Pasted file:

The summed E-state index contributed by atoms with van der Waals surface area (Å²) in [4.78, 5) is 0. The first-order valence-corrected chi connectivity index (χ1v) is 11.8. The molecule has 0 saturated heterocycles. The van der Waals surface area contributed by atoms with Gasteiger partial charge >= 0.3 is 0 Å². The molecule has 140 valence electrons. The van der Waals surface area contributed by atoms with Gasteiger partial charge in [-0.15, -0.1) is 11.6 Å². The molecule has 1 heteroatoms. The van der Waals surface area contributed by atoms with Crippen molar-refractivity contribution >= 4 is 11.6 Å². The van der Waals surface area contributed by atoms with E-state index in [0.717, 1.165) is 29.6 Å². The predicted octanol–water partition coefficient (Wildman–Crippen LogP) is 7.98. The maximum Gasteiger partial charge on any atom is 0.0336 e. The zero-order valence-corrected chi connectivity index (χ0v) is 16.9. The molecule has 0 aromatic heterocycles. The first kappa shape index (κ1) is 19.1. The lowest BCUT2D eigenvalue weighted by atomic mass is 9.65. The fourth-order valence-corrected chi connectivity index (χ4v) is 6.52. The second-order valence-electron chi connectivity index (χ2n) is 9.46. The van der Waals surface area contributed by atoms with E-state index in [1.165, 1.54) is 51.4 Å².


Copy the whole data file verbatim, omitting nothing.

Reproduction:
The summed E-state index contributed by atoms with van der Waals surface area (Å²) in [4.78, 5) is 0. The first-order valence-corrected chi connectivity index (χ1v) is 11.8. The molecule has 0 saturated heterocycles. The van der Waals surface area contributed by atoms with Gasteiger partial charge >= 0.3 is 0 Å². The molecule has 140 valence electrons. The van der Waals surface area contributed by atoms with Gasteiger partial charge in [-0.15, -0.1) is 11.6 Å². The molecule has 1 heteroatoms. The van der Waals surface area contributed by atoms with Crippen molar-refractivity contribution >= 4 is 11.6 Å². The van der Waals surface area contributed by atoms with E-state index in [0.717, 1.165) is 29.6 Å². The predicted octanol–water partition coefficient (Wildman–Crippen LogP) is 7.98. The maximum Gasteiger partial charge on any atom is 0.0336 e. The zero-order valence-corrected chi connectivity index (χ0v) is 16.9. The molecule has 0 aromatic heterocycles. The first kappa shape index (κ1) is 19.1. The lowest BCUT2D eigenvalue weighted by atomic mass is 9.65. The fourth-order valence-corrected chi connectivity index (χ4v) is 6.52. The second-order valence-electron chi connectivity index (χ2n) is 9.46. The van der Waals surface area contributed by atoms with E-state index in [1.165, 1.54) is 51.4 Å².